by Pamela Lund | Featured Contributor
Tax time just passed so you don’t have to think about income tax again for a year, right? Sure, if you like being stressed out and cash strapped every April. 🙅♀️ If you always scramble to get all of your records together, have to frantically pull together cash to pay what you owe, or haven’t set your business up to maximize deductions you should start making changes now so next year goes more smoothly.
I’m not a CPA or an attorney so the advice here is based on my decade of experience owning a business, originally as an independent contractor then as an S-Corp. You should speak with a professional before you make any major changes but these tips will help you ask the right questions when you do so you get the most benefit.
Make Bookkeeping a Habit
Until I became a business owner I never balanced my checkbook or budgeted. Every month I’d sit down to pay my bills and cross my fingers hoping there was enough money to cover my expenses. If there wasn’t? Well that’s what credit is for, right? 🤦♀️ When it came time to do my taxes I had a pile of receipts and no organized record of deductions. Not only was this time consuming and stressful, I know I missed out on deductions which means I wasted money. While this might work for a salaried employee with one income stream, it’s not ideal for a business.
Basic bookkeeping will make tax time less stressful by consolidating all of your information in one place. Use an accounting program, such as QuickBooks or FreshBooks, to categorize your transactions so it’s easy to find deductions. Accounting programs also make it easy to send your CPA the financial reports they need to prepare your tax return. Even if you don’t know anything about financial reports, all you have to do is click a few buttons to run the right reports. No more gathering receipts, trying to remember which credit card you used to buy your laptop, or worrying about what you’ve forgotten.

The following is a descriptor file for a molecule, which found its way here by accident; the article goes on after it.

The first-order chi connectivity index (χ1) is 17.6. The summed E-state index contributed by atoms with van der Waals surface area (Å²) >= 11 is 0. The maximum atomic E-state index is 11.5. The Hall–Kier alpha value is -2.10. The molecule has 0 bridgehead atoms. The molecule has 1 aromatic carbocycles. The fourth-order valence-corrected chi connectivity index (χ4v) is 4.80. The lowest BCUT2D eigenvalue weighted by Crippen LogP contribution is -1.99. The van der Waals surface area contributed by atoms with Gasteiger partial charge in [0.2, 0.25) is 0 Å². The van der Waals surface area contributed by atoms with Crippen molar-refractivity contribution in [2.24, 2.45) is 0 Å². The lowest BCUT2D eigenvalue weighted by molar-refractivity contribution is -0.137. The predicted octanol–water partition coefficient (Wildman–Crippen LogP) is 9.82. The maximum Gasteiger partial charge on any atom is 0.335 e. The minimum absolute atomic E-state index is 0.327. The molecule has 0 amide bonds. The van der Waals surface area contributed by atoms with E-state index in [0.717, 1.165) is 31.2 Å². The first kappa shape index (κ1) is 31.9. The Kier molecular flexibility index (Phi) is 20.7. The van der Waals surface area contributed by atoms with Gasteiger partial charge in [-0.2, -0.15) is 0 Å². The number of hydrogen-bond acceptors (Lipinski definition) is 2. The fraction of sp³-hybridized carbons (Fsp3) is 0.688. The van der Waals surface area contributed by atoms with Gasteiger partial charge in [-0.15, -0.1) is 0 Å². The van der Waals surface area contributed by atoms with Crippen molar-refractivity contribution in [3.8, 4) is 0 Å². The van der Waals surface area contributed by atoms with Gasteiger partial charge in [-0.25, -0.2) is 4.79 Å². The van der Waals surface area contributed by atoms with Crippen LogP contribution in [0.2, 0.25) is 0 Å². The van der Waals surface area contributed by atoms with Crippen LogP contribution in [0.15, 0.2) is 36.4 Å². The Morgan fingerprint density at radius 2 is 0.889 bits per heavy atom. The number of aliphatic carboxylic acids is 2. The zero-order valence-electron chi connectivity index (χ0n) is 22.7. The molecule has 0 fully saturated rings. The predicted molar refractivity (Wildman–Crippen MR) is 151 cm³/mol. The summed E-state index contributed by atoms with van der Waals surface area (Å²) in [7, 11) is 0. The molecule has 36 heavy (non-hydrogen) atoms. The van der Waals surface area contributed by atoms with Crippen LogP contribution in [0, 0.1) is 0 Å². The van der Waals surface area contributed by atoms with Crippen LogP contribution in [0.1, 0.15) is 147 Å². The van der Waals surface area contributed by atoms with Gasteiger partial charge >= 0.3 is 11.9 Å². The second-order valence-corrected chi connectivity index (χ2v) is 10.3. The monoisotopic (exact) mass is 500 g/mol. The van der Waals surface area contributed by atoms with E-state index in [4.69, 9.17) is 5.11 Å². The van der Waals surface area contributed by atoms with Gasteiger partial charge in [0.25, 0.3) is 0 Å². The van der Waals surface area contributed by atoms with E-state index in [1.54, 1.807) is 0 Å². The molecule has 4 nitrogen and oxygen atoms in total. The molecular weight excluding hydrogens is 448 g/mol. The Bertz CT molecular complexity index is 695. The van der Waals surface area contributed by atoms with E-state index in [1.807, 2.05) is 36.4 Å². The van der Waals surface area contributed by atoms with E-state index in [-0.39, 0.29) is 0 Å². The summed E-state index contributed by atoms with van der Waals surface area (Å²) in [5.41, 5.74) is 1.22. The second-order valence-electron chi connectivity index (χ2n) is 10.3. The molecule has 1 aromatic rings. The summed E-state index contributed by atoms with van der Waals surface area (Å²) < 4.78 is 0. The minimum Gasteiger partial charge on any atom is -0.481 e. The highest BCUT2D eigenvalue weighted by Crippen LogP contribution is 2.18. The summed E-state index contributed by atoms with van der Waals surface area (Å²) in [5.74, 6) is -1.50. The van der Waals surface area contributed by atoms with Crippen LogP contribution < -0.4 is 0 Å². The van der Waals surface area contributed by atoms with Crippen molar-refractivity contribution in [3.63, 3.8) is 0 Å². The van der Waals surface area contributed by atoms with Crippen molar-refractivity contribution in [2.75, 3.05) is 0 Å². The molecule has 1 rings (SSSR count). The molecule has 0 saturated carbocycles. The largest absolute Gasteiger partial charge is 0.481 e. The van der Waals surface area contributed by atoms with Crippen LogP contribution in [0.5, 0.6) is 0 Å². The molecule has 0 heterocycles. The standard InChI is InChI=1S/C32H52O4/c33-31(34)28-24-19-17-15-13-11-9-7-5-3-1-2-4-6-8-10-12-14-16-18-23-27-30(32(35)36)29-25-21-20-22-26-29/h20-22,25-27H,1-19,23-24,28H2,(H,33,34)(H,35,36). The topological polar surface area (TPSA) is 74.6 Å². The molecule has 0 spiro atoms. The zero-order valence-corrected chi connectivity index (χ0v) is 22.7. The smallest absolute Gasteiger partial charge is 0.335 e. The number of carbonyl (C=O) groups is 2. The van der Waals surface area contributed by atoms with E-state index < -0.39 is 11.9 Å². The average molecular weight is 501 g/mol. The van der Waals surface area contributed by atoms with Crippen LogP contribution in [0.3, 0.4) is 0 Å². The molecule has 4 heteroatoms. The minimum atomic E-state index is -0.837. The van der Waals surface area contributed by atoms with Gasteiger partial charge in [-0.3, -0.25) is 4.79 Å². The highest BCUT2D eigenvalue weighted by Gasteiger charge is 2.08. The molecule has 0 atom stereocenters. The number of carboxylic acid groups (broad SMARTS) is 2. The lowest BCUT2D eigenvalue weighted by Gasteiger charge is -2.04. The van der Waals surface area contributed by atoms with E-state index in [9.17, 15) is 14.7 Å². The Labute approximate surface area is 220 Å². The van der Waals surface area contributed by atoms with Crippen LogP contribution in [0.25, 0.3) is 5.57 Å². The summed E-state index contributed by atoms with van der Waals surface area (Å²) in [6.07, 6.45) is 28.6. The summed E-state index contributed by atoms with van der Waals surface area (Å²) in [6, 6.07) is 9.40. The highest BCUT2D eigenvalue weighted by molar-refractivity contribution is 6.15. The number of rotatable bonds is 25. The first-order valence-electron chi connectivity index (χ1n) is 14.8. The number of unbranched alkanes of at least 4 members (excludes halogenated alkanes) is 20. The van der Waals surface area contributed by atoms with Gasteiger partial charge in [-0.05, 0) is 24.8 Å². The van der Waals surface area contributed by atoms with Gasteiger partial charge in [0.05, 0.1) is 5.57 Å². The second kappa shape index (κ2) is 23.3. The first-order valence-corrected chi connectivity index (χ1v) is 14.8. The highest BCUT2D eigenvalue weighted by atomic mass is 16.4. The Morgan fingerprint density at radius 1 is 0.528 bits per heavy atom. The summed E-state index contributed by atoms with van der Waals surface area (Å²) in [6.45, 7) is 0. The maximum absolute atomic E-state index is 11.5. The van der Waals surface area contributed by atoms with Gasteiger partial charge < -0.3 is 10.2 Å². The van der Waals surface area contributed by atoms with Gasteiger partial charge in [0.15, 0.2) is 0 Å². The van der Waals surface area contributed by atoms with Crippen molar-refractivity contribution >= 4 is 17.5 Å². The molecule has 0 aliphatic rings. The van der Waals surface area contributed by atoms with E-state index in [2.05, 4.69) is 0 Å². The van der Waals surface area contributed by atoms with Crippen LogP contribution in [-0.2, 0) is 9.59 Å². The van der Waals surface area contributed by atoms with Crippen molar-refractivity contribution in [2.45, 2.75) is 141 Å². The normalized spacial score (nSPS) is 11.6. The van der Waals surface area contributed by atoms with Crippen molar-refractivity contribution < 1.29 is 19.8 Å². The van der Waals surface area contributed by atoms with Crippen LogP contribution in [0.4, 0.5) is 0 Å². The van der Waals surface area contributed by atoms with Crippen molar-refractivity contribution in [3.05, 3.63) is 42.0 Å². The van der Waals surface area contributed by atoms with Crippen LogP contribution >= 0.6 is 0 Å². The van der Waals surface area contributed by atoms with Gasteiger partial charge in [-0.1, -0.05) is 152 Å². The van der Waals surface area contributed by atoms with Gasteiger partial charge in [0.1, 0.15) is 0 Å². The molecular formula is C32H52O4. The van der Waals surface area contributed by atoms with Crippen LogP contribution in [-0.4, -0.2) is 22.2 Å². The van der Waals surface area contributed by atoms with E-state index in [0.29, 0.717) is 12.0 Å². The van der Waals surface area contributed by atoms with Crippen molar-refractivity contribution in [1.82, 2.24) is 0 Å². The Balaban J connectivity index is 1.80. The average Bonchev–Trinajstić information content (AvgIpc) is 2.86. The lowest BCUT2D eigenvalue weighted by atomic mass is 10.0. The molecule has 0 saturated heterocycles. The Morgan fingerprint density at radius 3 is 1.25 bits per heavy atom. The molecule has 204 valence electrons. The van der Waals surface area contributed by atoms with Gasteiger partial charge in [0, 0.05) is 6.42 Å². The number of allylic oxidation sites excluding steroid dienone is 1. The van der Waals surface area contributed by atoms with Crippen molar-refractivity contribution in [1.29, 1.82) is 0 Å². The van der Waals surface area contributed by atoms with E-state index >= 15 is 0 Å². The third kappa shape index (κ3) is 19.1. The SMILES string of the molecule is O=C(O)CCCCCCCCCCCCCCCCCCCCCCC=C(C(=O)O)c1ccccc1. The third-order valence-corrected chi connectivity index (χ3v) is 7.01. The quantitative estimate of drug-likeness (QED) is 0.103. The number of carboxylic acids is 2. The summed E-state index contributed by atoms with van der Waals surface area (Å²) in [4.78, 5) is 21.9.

Speaking of credit cards, keep your business and personal expenses completely separate to make bookkeeping as streamlined as possible. Once a week or so simply download your transactions and classify them, pay your bills, and reconcile your accounts so you never have to worry about your balances.
Consider outsourcing your bookkeeping if it’s difficult for you to stay on top of or if it’s particularly stressful for you. You should spend your time doing what you’re good at so you can maximize your productivity and profitability.
Hire a CPA
As business owners we wear a lot of hats (and we wouldn’t have it any other way) but there are some things that are best left to a professional. Business taxes are one of those things. A good CPA will advise you on more than just taxes but the peace of mind that comes with knowing your taxes are done correctly and with the maximum deductions possible makes the expense worthwhile.
Ask other entrepreneurs, your lawyer, or people in your networking group for a recommendation to find someone you can trust. It helps if they are familiar with your specific type of business but it’s not usually necessary.
Pre-pay Estimated Income Taxes
If you’re a salaried employee of your company you should already be paying the bulk of your income taxes with each payroll. If you’re a salaried employee but you’re not using a payroll service, consider using one so you don’t have to calculate payroll taxes and can automate tax payments to reduce the time you spend on payroll. There are numerous payroll services you can find with a quick search or QuickBooks has one that you can add on if you use their bookkeeping software.